Rossano Sportiello new CDs aka Where's the stride piano?

Our faithful readers should be aware that two new CDs by Italian pianist Rossano Sportiello were released in the last months of 2009.

Do It Again (Arbors ARCD 19387) is his second duet disc with Australian bassist and vocalist Nicki Parrott. Those who listened to the previous one, People Will Say We're In Love (Arbors ARCD 19335, 2007) will know what to expect: virtuoso performances and astounding ability to read the other musician's mind, this is, pure chemistry. But this time they've gone one step further, within a context of more stylistically varied tunes: bop, classical, show tunes, standards and ballads. A few surprises are waiting to be discovered, such as the crispy rendition of Tommy Flanagan's "Sea Changes", the suggestive title tune, "Do It Again", the fragile rendition of Ellington's "Fleurette Africaine" or the vocal duet, "Two Sleepy People".

It Amazes Me (Sackville SKCD2-3072) starts with a focus on ballads and slow tempos, showing how Sportiello has matured as a pianist, and allowing him to showcase his elegant touch, full of nuances, his flowing lyricism and his intelligent use of space and silence. A couple of Barry Harris tunes (let's not forget Harris was one of his mentors) and "Dearest, You're The Nearest To My Heart" do turn the engine on, and the climax is built up at the end with "Chinatown My Chinatown", "When I Grow Too Old To Dream" and "Sleep", where a few choruses of shout piano are interspersed.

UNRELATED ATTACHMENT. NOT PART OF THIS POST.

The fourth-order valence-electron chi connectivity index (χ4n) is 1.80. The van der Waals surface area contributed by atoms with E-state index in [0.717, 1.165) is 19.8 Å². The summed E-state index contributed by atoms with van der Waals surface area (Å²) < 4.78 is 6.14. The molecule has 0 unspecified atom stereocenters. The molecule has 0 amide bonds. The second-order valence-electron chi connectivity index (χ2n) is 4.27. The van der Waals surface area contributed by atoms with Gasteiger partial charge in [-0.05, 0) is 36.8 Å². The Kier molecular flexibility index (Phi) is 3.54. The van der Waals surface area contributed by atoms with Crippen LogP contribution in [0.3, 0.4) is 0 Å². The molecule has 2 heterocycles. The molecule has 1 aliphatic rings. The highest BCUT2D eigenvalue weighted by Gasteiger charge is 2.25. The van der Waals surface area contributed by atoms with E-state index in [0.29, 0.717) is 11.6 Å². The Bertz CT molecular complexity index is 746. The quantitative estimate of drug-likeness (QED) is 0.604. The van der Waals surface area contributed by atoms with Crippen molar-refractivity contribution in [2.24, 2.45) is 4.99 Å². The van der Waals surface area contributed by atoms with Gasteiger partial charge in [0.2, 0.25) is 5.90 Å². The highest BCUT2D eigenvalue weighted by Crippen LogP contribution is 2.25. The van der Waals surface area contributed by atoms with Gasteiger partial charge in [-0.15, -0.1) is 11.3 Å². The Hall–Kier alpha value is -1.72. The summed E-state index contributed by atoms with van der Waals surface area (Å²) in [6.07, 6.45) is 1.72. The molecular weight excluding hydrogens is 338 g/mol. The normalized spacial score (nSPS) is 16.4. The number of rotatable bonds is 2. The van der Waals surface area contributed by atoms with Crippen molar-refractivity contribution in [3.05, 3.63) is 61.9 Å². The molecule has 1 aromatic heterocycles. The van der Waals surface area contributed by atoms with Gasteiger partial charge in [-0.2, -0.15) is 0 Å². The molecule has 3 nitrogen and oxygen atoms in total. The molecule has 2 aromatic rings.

Both discs are stunningly beautiful and highly recommended.

Liner notes for Do It Again, written by Elliott Simon, show once again that certain jazz writers tend to confuse and mix up all early jazz piano styles. On "Of Foreign Lands And People", he states that "(...) in and exceedingly clever personal take on the theme he (Sportiello) stylistically shifts into a stride inspired variation that jolts the listener from innocence to adulthood and exposes stride's indebtnedness to classical and Sportiello's own debt to stride king Ralph Sutton" and on "Do It Again" he comments that "Nicki and Rossano use sultry understatement and a bit of stride piano styling to update this classic." Well, nice literature, but no hint of stride piano is included in neither of these performances. In the first one, after a straight exposition of Schumann's theme, Sportiello shifts up the tempo and immerses himself in a very swinging chorus, with his right hand gently jumping in an style very reminiscent of Teddy Wilson, and his left hand (and Parrott's bass) playing some "walking" patterns, that not even remotely reminds us of stride piano. And where on earth do you hear stride piano on "Do It Again", mister?

On the other hand, our commentator writes that, in "Liza", "Sportiello shows his respect for pianist Art Tatum and his own combination of speed and precision in adding his take to the repository of versions of this nugget", not mentioning stride at all. Oh boy, besides the two versions recorded by Tatum for Decca in 1934 (one in August and one in October), you should also listen to James P. Johnson's Asch recording in 1945 or any of the live recordings by Donald Lambert to discover where the stride choruses in Sportiello's version come from (yes, stride, this is the stride chestnut of the disc!). End of rant.

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